As for keeping the motivation high, this is a tricky one, you will always get a slump after the bubble bursts. The trick is not to think about the fast cars and sunny holidays and hot women until it actually happens.
     
  9. HMAudio

    HMAudio New Member

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    As a composer my mood has a lot of direct influence into my art. Sometimes it's a bit of a pain needing to compose a dark and somber piece when I am feeling ecstatic, and vice verse. If it were a term it would be method-composing, I suppose!

    However when it comes to everything else in life, you can either be sad or happy. You can be upset it's winter and cold, hoping for summer, then when summer comes be upset it's so hot, hoping for winter. Why bother? Strive to enjoy the moment, even if it's not perfect.
     
  10. andrew

    andrew New Member

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    Man, It's hard sometimes. I've made mid-5 figures from Flash, but it was never was quite enough income to live off of, and I kept having to go back to depressing contract work. Now I'm going "all in" again, working full time on a Facebook game, and I really hope it pans out. It's difficult to stay positive when you have no idea whether people are going to find idea X fun (or much less pay for it!), you just have to keep coding.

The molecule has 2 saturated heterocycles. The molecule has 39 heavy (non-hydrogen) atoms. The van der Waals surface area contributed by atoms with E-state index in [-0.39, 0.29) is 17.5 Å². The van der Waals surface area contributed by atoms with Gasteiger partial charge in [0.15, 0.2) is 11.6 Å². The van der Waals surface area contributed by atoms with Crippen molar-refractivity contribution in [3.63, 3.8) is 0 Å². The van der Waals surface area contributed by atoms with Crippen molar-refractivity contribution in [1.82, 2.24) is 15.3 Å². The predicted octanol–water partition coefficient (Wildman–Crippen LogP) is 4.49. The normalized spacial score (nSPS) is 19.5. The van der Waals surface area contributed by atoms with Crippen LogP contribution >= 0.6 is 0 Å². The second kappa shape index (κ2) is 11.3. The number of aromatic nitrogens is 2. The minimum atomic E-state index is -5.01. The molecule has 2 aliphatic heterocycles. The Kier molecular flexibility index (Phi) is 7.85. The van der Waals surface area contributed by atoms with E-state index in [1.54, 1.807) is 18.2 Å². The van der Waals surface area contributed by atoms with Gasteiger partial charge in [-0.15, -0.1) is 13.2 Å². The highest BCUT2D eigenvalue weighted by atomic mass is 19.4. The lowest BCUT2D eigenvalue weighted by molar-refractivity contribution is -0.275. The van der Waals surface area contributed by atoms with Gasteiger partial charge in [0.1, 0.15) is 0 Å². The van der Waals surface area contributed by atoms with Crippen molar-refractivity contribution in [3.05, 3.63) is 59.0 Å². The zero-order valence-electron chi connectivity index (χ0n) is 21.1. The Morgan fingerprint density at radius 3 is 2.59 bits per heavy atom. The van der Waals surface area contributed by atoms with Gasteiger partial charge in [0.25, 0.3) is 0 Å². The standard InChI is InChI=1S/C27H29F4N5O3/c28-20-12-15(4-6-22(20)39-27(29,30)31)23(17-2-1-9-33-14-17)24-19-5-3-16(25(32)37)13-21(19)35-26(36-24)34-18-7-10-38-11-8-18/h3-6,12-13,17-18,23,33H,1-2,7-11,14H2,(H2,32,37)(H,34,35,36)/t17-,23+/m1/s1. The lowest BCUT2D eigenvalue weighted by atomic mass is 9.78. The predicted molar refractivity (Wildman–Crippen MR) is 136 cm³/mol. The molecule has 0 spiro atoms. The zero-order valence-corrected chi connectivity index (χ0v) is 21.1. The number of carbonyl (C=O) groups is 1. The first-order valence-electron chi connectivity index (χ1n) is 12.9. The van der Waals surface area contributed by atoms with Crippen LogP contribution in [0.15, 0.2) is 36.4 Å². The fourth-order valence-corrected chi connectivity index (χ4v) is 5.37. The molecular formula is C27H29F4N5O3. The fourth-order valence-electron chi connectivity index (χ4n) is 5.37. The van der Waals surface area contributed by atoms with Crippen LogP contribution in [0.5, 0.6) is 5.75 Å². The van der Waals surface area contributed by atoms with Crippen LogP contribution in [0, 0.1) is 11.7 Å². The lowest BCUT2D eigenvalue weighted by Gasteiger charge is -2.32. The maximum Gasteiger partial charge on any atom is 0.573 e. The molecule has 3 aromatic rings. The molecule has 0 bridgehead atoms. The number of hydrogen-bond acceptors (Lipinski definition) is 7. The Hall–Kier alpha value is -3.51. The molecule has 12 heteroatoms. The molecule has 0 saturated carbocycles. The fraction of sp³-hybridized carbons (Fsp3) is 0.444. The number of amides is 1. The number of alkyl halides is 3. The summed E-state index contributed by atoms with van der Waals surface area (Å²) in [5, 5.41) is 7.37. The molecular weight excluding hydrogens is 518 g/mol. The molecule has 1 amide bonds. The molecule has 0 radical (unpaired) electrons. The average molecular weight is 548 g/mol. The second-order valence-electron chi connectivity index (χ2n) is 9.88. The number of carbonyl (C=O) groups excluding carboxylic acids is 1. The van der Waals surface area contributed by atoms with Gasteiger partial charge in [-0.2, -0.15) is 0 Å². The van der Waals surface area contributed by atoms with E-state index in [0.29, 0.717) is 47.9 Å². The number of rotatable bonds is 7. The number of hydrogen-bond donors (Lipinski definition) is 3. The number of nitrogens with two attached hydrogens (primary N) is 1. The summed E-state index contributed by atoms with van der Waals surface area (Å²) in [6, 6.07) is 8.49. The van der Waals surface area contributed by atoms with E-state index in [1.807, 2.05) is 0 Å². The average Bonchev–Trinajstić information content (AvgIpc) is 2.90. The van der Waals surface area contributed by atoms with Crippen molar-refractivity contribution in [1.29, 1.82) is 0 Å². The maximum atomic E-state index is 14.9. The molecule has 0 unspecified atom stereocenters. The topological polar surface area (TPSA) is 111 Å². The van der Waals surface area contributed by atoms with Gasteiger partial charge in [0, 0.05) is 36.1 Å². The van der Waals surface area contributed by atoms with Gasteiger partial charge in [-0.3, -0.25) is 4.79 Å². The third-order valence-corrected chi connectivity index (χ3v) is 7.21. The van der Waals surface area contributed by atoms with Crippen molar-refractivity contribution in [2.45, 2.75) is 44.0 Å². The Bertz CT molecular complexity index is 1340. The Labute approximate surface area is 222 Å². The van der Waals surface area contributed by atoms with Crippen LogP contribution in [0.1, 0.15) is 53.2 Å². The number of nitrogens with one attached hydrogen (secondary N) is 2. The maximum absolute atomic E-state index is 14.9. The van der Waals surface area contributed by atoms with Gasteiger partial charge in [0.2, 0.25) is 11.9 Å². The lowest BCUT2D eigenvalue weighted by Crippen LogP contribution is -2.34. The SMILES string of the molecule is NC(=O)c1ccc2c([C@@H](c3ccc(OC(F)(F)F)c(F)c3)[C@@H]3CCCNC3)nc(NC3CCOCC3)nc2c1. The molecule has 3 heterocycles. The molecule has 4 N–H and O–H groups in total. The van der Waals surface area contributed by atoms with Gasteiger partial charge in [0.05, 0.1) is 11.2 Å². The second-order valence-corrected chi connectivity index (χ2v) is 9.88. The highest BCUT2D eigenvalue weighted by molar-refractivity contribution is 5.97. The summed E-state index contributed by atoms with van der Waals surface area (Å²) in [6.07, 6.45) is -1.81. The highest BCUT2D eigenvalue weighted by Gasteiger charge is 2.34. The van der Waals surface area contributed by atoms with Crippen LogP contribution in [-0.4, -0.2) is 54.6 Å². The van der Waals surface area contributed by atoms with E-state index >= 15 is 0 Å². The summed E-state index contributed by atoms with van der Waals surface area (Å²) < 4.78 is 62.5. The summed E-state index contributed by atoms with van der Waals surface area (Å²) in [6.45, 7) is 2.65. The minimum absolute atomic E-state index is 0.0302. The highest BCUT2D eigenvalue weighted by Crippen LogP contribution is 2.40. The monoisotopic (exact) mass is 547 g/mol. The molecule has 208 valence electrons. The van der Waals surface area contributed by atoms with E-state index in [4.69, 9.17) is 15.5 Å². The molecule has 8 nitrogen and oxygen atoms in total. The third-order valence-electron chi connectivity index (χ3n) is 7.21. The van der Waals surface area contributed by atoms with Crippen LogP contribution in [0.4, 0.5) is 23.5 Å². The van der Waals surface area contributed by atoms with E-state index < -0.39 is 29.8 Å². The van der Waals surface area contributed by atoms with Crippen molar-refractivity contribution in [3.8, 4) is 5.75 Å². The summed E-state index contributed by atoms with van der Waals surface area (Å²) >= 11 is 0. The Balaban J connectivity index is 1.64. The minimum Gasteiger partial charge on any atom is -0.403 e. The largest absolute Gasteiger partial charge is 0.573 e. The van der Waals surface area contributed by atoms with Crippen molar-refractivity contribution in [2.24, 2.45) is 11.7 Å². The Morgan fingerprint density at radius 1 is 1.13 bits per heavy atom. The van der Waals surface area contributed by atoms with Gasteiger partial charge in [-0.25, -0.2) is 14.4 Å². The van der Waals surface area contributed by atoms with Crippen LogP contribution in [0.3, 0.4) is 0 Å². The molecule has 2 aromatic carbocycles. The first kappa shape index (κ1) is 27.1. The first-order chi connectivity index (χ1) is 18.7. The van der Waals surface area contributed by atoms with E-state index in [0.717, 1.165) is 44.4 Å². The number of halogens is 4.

Paul Graham (of Y Combinator fame) has written some really interesting essays about what it takes to make it in a startup biz, I particularly like this one on "determination". I'm starting to think he's right, to get a game done just takes sheer grit sometimes, when everyone looks at your unfinished product and goes "meh", when you spend late nights grinding through server bugs, when your 4th artist flakes out on you...

    - andrew
     
  11. hippocoder

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    Talking of artists, mine just flaked out on me. I am an artist myself but thats not the point: its serious burnout when you have to do both art and code. Since our art styles are so different it looks like I might as well do it all again from scratch.

    Just got to dust yourself down and get back on the bike. And dream of those beaches and hot sun, and cool waves when you've made millions... :D